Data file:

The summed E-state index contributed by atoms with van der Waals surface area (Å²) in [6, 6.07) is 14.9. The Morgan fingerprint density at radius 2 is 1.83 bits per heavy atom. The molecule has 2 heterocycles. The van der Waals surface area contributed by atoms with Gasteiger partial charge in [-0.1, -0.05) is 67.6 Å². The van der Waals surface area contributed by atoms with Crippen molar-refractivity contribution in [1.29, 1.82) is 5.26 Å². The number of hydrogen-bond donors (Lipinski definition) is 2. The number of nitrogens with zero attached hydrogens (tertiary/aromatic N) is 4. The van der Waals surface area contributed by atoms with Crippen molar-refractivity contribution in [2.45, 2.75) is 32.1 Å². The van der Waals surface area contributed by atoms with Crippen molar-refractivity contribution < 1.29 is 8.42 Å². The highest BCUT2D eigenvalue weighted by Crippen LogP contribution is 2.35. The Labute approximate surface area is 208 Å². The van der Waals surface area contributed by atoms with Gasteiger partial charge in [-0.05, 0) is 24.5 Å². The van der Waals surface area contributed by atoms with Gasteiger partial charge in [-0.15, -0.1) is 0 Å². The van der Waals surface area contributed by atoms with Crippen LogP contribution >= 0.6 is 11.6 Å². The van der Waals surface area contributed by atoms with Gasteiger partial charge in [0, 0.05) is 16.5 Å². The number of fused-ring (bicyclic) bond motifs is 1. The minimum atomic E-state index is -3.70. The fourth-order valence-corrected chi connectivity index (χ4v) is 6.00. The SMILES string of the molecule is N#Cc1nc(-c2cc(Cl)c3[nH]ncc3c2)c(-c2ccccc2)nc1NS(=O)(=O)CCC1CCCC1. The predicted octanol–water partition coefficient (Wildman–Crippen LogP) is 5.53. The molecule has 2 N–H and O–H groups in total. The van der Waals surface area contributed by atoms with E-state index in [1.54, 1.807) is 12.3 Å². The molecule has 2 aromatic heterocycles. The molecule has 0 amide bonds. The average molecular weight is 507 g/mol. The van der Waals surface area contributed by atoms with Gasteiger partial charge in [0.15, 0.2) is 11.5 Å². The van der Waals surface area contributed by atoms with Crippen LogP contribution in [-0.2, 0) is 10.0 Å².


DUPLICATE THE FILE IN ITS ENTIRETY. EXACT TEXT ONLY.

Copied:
The summed E-state index contributed by atoms with van der Waals surface area (Å²) in [6, 6.07) is 14.9. The Morgan fingerprint density at radius 2 is 1.83 bits per heavy atom. The molecule has 2 heterocycles. The van der Waals surface area contributed by atoms with Gasteiger partial charge in [-0.1, -0.05) is 67.6 Å². The van der Waals surface area contributed by atoms with Crippen molar-refractivity contribution in [1.29, 1.82) is 5.26 Å². The number of hydrogen-bond donors (Lipinski definition) is 2. The number of nitrogens with zero attached hydrogens (tertiary/aromatic N) is 4. The van der Waals surface area contributed by atoms with Crippen molar-refractivity contribution in [2.45, 2.75) is 32.1 Å². The van der Waals surface area contributed by atoms with Crippen molar-refractivity contribution < 1.29 is 8.42 Å². The highest BCUT2D eigenvalue weighted by Crippen LogP contribution is 2.35. The Labute approximate surface area is 208 Å². The van der Waals surface area contributed by atoms with Gasteiger partial charge in [-0.05, 0) is 24.5 Å². The van der Waals surface area contributed by atoms with Gasteiger partial charge in [-0.15, -0.1) is 0 Å². The van der Waals surface area contributed by atoms with Crippen LogP contribution >= 0.6 is 11.6 Å². The van der Waals surface area contributed by atoms with Gasteiger partial charge in [0, 0.05) is 16.5 Å². The number of fused-ring (bicyclic) bond motifs is 1. The minimum atomic E-state index is -3.70. The fourth-order valence-corrected chi connectivity index (χ4v) is 6.00. The SMILES string of the molecule is N#Cc1nc(-c2cc(Cl)c3[nH]ncc3c2)c(-c2ccccc2)nc1NS(=O)(=O)CCC1CCCC1. The predicted octanol–water partition coefficient (Wildman–Crippen LogP) is 5.53. The molecule has 2 N–H and O–H groups in total. The van der Waals surface area contributed by atoms with E-state index in [1.54, 1.807) is 12.3 Å². The molecule has 2 aromatic heterocycles. The molecule has 0 amide bonds. The average molecular weight is 507 g/mol. The van der Waals surface area contributed by atoms with Gasteiger partial charge in [0.15, 0.2) is 11.5 Å². The van der Waals surface area contributed by atoms with Crippen LogP contribution in [-0.2, 0) is 10.0 Å².